The Value of AI and Machine Learning in Digital Transformation

Artificial Intelligence (AI) and Machine Learning (ML) are fast becoming important pillars of many organisations’ digital transformations. But what does the use of AI and ML look like in practice, and what are the benefits for adopters?

The terms Artificial Intelligence and Machine Learning were once the preserve of scientists, academics, and science fiction writers. No longer. With the permeation of “smart technology” into almost every corner of our lives, from Netflix’s smart content and Amazon’s smart home assistants to algorithmic trading and cyber-security, the terms have entered the lexicon of the business world and the general public.

Machine learning and AI are being harnessed by business like never before, as, increasingly, AI and ML become an integral part of business’s digital transformation strategy. A recent study on “Human Amplification in the Enterprise” from IT consultancy Infosys reveals that 86 percent of organisations say AI-supported activities play some role in their digital transformation. What’s more, 98% of those surveyed who used AI-supported activities indicate that it generated additional organisational revenue.

It’s clear that AI and ML are becoming more commonplace and have the potential to deliver important benefits to adopters, but what, exactly, do they look like in practice?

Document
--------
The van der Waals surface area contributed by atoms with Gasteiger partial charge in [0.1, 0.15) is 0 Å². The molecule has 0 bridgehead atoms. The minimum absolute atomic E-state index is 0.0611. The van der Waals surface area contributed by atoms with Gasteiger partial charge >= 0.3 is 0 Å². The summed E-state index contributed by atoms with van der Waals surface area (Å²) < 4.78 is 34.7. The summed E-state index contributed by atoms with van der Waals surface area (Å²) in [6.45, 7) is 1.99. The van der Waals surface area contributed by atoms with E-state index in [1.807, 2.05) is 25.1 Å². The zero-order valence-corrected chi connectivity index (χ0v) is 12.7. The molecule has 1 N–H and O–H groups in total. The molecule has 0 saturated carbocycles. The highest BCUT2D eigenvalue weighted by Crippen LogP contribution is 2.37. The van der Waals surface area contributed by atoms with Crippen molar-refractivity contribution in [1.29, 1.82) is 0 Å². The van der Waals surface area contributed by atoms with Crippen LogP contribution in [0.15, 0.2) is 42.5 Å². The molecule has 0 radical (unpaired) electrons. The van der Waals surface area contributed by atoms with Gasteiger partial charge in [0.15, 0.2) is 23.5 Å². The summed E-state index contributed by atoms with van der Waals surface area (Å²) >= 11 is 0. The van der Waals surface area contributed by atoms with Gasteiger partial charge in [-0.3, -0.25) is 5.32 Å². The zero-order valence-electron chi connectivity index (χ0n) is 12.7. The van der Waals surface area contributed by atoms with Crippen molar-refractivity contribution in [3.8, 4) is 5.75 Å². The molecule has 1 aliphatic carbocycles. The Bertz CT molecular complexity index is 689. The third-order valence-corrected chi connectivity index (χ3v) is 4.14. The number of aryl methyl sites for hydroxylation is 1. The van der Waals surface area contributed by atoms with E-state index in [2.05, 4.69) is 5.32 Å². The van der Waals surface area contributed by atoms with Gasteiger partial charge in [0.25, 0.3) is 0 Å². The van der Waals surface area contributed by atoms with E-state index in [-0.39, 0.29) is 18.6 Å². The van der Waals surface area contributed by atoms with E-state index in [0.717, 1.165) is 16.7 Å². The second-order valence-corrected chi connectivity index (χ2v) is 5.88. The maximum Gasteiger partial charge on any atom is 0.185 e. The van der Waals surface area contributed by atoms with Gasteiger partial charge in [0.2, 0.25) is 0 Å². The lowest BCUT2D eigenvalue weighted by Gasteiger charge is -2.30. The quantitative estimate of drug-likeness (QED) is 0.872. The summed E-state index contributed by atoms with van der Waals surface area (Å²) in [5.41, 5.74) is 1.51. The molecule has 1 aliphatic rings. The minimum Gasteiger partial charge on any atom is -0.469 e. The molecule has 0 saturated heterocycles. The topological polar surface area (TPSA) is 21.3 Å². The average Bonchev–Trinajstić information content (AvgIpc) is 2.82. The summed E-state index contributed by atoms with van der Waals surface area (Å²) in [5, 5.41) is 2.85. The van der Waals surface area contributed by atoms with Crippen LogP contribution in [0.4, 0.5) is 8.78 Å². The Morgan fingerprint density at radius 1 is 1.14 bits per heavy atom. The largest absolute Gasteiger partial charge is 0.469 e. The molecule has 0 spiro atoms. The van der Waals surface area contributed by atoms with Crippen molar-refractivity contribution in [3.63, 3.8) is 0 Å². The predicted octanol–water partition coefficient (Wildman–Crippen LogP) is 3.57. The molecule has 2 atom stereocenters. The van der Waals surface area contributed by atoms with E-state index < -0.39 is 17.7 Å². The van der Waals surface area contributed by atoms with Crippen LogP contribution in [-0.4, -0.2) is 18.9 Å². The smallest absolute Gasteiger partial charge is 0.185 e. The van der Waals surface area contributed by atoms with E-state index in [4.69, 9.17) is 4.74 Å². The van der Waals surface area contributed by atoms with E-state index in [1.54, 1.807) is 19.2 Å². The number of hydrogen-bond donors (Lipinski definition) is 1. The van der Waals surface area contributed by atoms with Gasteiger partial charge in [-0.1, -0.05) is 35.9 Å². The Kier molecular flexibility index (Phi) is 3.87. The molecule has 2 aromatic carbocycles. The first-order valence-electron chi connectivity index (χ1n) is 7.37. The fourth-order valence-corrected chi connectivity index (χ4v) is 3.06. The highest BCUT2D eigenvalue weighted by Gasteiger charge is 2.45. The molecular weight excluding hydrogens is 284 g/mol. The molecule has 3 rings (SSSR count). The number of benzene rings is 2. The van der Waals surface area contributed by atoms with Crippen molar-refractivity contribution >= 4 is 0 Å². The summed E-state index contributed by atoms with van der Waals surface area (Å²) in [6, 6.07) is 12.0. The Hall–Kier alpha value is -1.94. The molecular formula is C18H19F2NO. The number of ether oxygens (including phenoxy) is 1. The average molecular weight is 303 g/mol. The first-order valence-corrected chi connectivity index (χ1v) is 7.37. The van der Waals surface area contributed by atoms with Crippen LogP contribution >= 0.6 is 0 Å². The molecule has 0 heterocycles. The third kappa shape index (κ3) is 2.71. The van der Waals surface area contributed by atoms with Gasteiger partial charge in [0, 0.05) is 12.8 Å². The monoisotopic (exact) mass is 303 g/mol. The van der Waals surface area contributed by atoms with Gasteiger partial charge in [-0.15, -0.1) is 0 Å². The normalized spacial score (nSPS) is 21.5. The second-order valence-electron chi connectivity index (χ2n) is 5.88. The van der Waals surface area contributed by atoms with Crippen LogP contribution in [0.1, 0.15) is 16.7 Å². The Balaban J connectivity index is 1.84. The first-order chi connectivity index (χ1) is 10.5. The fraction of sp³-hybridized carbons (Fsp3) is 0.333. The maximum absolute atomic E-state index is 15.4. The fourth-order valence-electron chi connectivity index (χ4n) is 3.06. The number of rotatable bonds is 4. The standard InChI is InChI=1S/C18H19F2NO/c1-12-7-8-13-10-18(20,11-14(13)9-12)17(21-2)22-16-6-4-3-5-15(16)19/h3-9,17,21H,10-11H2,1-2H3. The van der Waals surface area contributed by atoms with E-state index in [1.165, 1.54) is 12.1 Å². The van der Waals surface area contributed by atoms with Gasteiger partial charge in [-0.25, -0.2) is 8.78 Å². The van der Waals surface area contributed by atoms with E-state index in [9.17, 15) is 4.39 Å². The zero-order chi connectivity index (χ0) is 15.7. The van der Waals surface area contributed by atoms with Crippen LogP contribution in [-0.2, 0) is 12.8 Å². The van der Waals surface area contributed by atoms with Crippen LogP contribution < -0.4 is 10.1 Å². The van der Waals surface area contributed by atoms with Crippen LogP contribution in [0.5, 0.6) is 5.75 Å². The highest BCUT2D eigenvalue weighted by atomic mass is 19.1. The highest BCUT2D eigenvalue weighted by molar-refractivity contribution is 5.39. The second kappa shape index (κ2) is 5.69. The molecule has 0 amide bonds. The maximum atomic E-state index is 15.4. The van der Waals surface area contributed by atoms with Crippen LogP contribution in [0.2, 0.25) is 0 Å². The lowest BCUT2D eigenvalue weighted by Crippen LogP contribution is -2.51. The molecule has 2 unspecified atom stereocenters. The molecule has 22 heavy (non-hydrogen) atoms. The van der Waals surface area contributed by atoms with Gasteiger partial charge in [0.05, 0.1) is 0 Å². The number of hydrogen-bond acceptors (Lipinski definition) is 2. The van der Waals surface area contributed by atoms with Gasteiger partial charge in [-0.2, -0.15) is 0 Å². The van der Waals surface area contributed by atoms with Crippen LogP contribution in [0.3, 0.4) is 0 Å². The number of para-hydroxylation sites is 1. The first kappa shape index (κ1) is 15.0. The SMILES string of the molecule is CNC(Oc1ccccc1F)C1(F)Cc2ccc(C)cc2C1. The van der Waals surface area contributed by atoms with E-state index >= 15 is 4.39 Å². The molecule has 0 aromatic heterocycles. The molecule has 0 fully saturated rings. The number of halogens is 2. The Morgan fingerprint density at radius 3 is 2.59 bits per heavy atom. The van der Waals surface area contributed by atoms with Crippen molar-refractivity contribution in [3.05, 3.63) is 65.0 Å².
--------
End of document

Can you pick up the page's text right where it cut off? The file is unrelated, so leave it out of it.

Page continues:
AI and Machine Learning in Practice 

Of course, the type of AI or ML deployed by a business is largely dependent on the end of goal of the digital transformation. But for many, the key areas of AI and ML are the automation of services and predictive analytics, examples include:


One of the most widely used forms of AI in business is the chatbot—a human replicating computer program that can communicate with customers on behalf of your brand.

Aside from the obvious cost savings of using chatbots to communicate with customers instead of employing extra staff, the technology also has the potential to revolutionise the customer experience (CX). Chatbots embody a step away from website-based actions to a more naturalistic, human customer experience, based on individual customer preferences.

Chatbots can be used for relatively simple self-service enhancements such as resetting a password or providing an account balance update, through to more complex functions such as fielding enquiries about products and services.The benefits for CX are obvious: wouldn’t you prefer a customer experience that provides a useful, efficient and instantaneous solution personalised to you, over the limited response provided by a traditional website?

Download the Periodic Table of CX for a visual overview of the many elements  that make for successful customer experience

Predicting and Preventing Cyber-Attacks

With malware such Wannacry and Petya running amok in hundreds of organisations and dominating the news cycle in recent months, businesses are beginning to look at new methods of cyber threat protection.

Step forward, machine learning. Machine learning algorithms have become extremely important in assessing data access patterns and flagging anomalies that could signify a potential breach. Machine learning offers businesses a key advantage over so-called “analyst driven” solutions: a human-driven model relies on rules created by living experts and therefore misses any attacks that don’t match the rules, whereas ML checks for anomalies, flagging anything that looks unusual.